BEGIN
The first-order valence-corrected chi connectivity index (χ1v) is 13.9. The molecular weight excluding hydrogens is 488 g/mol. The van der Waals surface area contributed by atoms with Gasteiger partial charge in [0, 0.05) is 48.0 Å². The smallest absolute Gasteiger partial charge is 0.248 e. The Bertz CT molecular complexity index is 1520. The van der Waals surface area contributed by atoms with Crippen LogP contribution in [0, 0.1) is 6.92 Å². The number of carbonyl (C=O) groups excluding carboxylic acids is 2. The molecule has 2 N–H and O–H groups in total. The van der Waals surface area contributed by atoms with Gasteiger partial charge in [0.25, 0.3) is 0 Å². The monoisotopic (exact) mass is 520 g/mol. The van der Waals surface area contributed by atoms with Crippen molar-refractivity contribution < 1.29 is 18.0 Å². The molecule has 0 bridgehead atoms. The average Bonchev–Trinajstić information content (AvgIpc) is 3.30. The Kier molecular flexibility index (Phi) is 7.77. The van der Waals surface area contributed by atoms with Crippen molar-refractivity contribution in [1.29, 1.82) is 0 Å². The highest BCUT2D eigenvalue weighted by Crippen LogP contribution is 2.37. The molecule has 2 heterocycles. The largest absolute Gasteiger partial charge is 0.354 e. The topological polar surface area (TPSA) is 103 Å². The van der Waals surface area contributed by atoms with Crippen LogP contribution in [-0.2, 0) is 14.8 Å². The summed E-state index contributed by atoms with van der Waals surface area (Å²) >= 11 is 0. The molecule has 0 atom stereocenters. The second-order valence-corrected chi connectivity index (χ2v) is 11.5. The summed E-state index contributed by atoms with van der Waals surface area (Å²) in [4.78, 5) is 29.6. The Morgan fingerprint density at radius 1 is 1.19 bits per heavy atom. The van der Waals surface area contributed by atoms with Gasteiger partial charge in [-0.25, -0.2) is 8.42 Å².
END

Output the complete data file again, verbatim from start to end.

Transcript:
The first-order valence-corrected chi connectivity index (χ1v) is 13.9. The molecular weight excluding hydrogens is 488 g/mol. The van der Waals surface area contributed by atoms with Gasteiger partial charge in [0, 0.05) is 48.0 Å². The smallest absolute Gasteiger partial charge is 0.248 e. The Bertz CT molecular complexity index is 1520. The van der Waals surface area contributed by atoms with Crippen LogP contribution in [0, 0.1) is 6.92 Å². The number of carbonyl (C=O) groups excluding carboxylic acids is 2. The molecule has 2 N–H and O–H groups in total. The van der Waals surface area contributed by atoms with Gasteiger partial charge in [0.25, 0.3) is 0 Å². The monoisotopic (exact) mass is 520 g/mol. The van der Waals surface area contributed by atoms with Crippen molar-refractivity contribution < 1.29 is 18.0 Å². The molecule has 0 bridgehead atoms. The average Bonchev–Trinajstić information content (AvgIpc) is 3.30. The Kier molecular flexibility index (Phi) is 7.77. The van der Waals surface area contributed by atoms with Crippen molar-refractivity contribution in [1.29, 1.82) is 0 Å². The highest BCUT2D eigenvalue weighted by Crippen LogP contribution is 2.37. The molecule has 2 heterocycles. The largest absolute Gasteiger partial charge is 0.354 e. The topological polar surface area (TPSA) is 103 Å². The van der Waals surface area contributed by atoms with Crippen LogP contribution in [-0.2, 0) is 14.8 Å². The summed E-state index contributed by atoms with van der Waals surface area (Å²) >= 11 is 0. The molecule has 0 atom stereocenters. The second-order valence-corrected chi connectivity index (χ2v) is 11.5. The summed E-state index contributed by atoms with van der Waals surface area (Å²) in [4.78, 5) is 29.6. The Morgan fingerprint density at radius 1 is 1.19 bits per heavy atom. The van der Waals surface area contributed by atoms with Gasteiger partial charge in [-0.25, -0.2) is 8.42 Å².